Ever had something happen to you unexpectedly that disrupted your life? Have you ever felt cheated, or have something or someone taken away from you without any warning? What do you do when you are not in control and life treats you unfairly?
I’m guessing many of you can relate to an event or another that describes what I have just stated above. I know I have... and just lately.
On November 12, an announcement from Rome coming from Pope Francis stated that I had just been appointed as the new Bishop of Sault Ste. Marie. This startling news spread like a wild prairie fire and left many of the Catholics in the area in disbelief, with consternation and seeking answers. I felt the very same way when I was first informed personally a few weeks beforehand. I couldn’t understand why this was happening to me so soon because I felt three years as a new bishop was a very short time of experience. I had so much to do yet. I had a pastoral plan in play. I was getting to know the people. Why move me now?
But what worried me the most was the disruptive change this would inflict upon the people I serve. I sensed that this was not fair for them and started to feel helpless. I couldn’t warn them or prepare them as they were becoming a flock without a shepherd once again in such a short span of time. All kinds of questions came up in regards to the future of the diocese.
So what are we to do in such a situation? How are we to respond? Where do we find answers to our many questions? My first advice is to talk about it with someone you trust in order to deal with the emotions. Secondly, as a person of faith and of the Church, bring these questions to God in prayer so that He can provide light and understanding, patience and perseverance, hope and charity.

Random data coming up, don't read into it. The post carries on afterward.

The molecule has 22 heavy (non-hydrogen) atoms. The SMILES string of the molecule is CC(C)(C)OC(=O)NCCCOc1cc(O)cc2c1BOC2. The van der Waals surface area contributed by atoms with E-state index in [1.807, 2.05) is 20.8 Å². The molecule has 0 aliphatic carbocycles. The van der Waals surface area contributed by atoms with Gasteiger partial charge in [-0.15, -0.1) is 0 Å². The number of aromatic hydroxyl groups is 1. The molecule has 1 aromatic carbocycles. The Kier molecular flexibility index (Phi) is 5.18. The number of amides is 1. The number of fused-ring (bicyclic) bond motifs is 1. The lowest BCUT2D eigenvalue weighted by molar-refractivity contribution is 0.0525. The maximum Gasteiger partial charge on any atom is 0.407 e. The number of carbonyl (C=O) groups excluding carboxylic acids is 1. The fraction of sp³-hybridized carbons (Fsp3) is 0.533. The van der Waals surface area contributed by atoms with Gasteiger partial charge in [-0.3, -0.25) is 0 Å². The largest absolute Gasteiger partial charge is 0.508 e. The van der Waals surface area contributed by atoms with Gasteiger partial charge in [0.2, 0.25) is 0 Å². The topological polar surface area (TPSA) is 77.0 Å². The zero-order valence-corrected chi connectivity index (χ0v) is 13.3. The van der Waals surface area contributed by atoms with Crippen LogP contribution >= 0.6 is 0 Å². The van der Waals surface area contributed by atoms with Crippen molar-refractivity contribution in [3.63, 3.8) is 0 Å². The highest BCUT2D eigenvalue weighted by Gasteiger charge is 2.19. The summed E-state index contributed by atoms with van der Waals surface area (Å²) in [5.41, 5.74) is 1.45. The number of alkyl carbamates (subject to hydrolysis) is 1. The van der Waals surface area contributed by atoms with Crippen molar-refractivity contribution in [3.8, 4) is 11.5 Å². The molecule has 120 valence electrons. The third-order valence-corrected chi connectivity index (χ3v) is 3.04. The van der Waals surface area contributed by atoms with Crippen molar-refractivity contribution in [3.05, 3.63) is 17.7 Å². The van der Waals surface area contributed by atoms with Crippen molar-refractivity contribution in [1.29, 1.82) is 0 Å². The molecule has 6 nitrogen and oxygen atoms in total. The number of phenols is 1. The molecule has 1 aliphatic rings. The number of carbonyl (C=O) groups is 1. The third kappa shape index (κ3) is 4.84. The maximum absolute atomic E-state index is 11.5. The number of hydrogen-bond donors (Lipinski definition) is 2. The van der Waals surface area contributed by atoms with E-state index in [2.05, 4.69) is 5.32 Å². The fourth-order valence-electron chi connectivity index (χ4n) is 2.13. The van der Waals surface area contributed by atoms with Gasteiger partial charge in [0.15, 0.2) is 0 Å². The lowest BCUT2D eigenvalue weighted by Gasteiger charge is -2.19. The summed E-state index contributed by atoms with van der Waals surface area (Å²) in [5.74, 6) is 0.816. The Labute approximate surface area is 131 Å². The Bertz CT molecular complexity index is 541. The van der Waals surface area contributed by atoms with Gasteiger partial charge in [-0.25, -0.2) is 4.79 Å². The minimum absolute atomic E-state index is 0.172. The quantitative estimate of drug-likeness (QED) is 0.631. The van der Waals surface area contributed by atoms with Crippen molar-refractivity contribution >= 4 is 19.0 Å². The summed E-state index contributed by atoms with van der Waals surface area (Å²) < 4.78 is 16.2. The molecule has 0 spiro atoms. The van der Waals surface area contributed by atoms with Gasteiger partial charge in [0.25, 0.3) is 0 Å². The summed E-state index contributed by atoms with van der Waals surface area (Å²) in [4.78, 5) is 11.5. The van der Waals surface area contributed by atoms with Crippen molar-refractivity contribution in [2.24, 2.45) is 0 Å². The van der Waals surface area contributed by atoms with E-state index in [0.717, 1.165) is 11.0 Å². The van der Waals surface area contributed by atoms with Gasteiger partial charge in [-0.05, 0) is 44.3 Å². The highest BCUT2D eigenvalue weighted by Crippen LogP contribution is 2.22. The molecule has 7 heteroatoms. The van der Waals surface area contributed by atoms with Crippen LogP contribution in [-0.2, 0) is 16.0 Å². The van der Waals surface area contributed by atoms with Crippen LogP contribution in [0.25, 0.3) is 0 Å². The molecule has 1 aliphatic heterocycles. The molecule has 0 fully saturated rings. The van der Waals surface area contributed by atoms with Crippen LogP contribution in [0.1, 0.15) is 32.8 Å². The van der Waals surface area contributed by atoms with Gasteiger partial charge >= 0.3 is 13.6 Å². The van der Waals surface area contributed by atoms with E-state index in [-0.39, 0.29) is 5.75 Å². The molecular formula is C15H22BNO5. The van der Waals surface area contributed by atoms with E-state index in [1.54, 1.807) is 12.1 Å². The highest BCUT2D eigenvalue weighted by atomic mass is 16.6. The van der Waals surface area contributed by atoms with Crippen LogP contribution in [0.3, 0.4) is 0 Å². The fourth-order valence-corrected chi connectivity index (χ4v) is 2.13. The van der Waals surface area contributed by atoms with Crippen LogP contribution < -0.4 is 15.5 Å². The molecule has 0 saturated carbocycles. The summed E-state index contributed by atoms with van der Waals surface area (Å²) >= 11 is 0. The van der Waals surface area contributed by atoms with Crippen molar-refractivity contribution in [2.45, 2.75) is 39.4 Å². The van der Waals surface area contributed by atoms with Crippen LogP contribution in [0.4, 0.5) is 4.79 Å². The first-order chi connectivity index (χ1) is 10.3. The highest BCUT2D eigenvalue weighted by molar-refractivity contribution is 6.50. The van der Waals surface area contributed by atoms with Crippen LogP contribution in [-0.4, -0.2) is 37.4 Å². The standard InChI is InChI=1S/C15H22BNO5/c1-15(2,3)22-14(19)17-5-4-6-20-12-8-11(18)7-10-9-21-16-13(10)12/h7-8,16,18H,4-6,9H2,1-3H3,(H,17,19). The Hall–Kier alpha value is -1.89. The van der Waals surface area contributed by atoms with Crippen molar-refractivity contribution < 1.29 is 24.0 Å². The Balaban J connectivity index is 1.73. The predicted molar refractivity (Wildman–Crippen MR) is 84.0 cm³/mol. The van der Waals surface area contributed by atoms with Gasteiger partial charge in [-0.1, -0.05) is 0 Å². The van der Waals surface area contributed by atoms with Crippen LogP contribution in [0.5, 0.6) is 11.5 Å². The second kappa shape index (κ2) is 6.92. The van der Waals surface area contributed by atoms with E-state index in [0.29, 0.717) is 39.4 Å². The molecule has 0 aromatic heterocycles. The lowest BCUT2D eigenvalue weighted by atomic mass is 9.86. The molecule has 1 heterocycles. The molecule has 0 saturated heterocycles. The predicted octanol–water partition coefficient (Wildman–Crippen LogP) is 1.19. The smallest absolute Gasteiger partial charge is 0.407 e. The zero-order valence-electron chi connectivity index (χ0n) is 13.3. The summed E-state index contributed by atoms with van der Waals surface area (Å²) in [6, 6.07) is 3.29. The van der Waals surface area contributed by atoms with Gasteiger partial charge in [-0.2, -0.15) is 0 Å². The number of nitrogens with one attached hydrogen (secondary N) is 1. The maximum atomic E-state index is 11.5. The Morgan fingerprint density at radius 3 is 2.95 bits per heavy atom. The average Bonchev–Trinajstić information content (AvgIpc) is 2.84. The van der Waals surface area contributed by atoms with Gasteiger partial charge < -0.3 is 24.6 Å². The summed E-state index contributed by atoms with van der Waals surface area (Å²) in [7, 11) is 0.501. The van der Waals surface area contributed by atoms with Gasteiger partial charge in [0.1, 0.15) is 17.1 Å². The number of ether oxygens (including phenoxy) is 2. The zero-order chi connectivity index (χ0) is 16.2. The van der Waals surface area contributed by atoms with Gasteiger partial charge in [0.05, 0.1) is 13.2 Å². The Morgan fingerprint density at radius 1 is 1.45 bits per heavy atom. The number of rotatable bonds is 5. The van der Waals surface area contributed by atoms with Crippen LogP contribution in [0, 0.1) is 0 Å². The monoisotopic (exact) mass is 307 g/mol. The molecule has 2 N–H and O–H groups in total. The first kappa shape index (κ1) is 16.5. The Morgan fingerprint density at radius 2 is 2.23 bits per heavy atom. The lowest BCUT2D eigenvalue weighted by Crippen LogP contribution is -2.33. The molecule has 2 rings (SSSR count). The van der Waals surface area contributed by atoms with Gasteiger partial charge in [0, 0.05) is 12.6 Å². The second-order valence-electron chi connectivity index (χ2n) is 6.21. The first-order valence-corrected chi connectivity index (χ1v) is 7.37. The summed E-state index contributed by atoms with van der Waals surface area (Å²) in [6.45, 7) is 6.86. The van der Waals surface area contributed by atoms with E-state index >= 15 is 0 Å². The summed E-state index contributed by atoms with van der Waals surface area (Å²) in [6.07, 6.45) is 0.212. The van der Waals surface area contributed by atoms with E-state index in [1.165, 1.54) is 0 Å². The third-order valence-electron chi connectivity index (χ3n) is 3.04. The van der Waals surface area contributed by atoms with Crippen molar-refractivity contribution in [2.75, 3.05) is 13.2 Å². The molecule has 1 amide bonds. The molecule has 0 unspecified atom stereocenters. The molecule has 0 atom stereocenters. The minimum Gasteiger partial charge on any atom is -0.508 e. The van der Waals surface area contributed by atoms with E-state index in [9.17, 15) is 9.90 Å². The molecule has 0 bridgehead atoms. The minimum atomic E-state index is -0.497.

My personal experience of life and ministry has taught me that God’s ways (which we try to understand and follow as best we can) are filled with mystery and surprises, of challenges and great joys. Every time we think we have well understood the situation, and that we have gained a certain level of comfort and that God will not ask us anything more, that’s when his call is heard once more and that our response needs to be just as sincere.
God’s plans are not always our plans and I know that remaining faithful to God has always lead me to new life, even though it wasn’t always easy, but to a fulfilling new life that required me to allow God to stretch me. This new challenge placed before us all can scare us, discourage us, or instead, instill within us renewed faith and confidence. I have chosen to move forward with the belief that God, in his Providence, will make of this change an important step for a plan He has set in motion. I can only invite you to do likewise. Pray every day that God’s will be done and that you may be one with God’s will.
I conclude with words of gratitude. You have been for me, in three short years, a welcoming Church that has become my home. You have taught me how to become a bishop. Thank you for your patience and openness. I will cherish your friendliness and your great sense of generosity. Farewell and blessings to you all.